The zero-day PDF exploit found this week defeats Adobe Reader's sandbox protection. It's also priced at $50k on the black market, which analysts say puts it beyond the reach of anyone but wealthy nations and organizations. (Analysts are too optimistic: anyone who could afford, say, a Mustang GT500 or a Jazzercise franchise could buy the exploit.)
The Chinese government hacks Twitter accounts in advance of elections, but their activity is probably unrelated to Twitter's large password reset this week. Verizon researchers point out that data are most vulnerable during processing: data at rest and data in transit can be readily encrypted, not so data being processed.
Post mortems of the recently disclosed Coca Cola exploit reveal how well-intentioned corporate communications enabled more effective phishing. (Observers also note that US Securities and Exchange Commission rules mandating breach disclosure are too supple to be effective. Positive Technologies reports that Siemens control systems remain vulnerable to Stuxnet-like attack. Chevron reveals that Stuxnet also infected its systems.
Microsoft previews next week's Patch Tuesday: Windows 8 and Surface will both receive upgrades. Apple patches a critical flaw in QuickTime.
UNESCO warns that Internet censorship is rising. US Defense officials think Congress will avoid budget sequestration. Huawei says it's on the side of the angels, ready to help protect America against cyber espionage. Foxconn considers offshoring manufacturing to California and Texas.
Canada and the US agree to cross-border cyber cooperation. Australia abandons plans for comprehensive Internet controls. The US punishes Iranian Web censorship with more sanctions.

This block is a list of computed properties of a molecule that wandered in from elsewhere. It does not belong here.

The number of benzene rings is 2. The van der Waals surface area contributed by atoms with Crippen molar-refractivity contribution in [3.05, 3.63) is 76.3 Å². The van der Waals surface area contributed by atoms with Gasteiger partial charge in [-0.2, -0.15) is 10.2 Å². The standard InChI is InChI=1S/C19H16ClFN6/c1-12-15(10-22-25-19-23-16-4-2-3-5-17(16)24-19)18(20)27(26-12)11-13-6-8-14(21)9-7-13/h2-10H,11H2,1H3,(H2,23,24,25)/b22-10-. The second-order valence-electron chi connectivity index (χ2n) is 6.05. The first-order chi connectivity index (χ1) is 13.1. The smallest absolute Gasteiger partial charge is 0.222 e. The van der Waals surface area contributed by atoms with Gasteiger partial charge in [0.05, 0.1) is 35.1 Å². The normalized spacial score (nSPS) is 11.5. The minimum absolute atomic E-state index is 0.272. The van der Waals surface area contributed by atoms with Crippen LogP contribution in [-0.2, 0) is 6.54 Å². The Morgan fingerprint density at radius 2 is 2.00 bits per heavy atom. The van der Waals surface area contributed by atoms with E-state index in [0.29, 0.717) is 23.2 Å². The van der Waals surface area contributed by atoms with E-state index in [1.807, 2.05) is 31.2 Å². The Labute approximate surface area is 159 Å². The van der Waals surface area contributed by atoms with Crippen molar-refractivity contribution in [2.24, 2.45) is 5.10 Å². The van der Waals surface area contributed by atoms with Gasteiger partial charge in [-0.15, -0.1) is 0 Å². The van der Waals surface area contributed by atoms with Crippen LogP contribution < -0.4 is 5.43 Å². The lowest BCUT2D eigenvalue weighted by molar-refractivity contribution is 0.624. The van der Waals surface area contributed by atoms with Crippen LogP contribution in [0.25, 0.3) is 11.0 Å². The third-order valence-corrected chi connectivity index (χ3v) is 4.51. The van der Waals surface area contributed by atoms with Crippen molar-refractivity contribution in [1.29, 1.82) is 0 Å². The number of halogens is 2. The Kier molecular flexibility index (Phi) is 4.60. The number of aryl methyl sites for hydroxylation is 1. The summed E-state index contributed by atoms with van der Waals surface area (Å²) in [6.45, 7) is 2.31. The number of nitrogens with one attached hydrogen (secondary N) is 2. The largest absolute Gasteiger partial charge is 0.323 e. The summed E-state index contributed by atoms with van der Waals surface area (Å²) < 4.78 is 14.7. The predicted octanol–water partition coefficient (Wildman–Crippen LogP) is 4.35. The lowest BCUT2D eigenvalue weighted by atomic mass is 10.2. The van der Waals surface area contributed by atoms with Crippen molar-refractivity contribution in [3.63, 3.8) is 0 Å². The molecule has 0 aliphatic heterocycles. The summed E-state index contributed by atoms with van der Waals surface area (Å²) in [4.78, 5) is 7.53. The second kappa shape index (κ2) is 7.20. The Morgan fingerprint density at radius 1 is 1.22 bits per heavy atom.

Today's issue includes events affecting Australia, Canada, China, European Union, India, Iran, Republic of Korea, Norway, Spain, United Kingdom, United Nations, United States..
Adobe Reader 0-day exploit sold for $50,000(Help Net Security) The good news is that the exploit costs $50,000 which limits the purchase of it to defense contractors, nation states and some criminal organizations that may be able to recoup the cost of purchase
Red peril paranoia hits Twitter(The Register) China watchers put two and two together and made five yesterday after pointing fingers at Chinese state-sponsored hackers whom they suspected of trying to break into their Twitter accounts. Several high profile Tweeters from academia, media and elsewhere began suspecting foul play after having their passwords reset and receiving an email with the following message:Twitter believes that your account may have been compromised by a website or service not associated with Twitter. Noting that fellow China watchers had reported similar, several began to suspect the hand of the Chinese authorities
Twitter Resets More Passwords Than Accounts Hacked(Threatpost) An untold number of Twitter users Thursday received suspicious emails alerting them their passwords had been reset following a loosely defined, third-party hack. The emails are apparently legitimate, though they were sent to more than victims of compromised accounts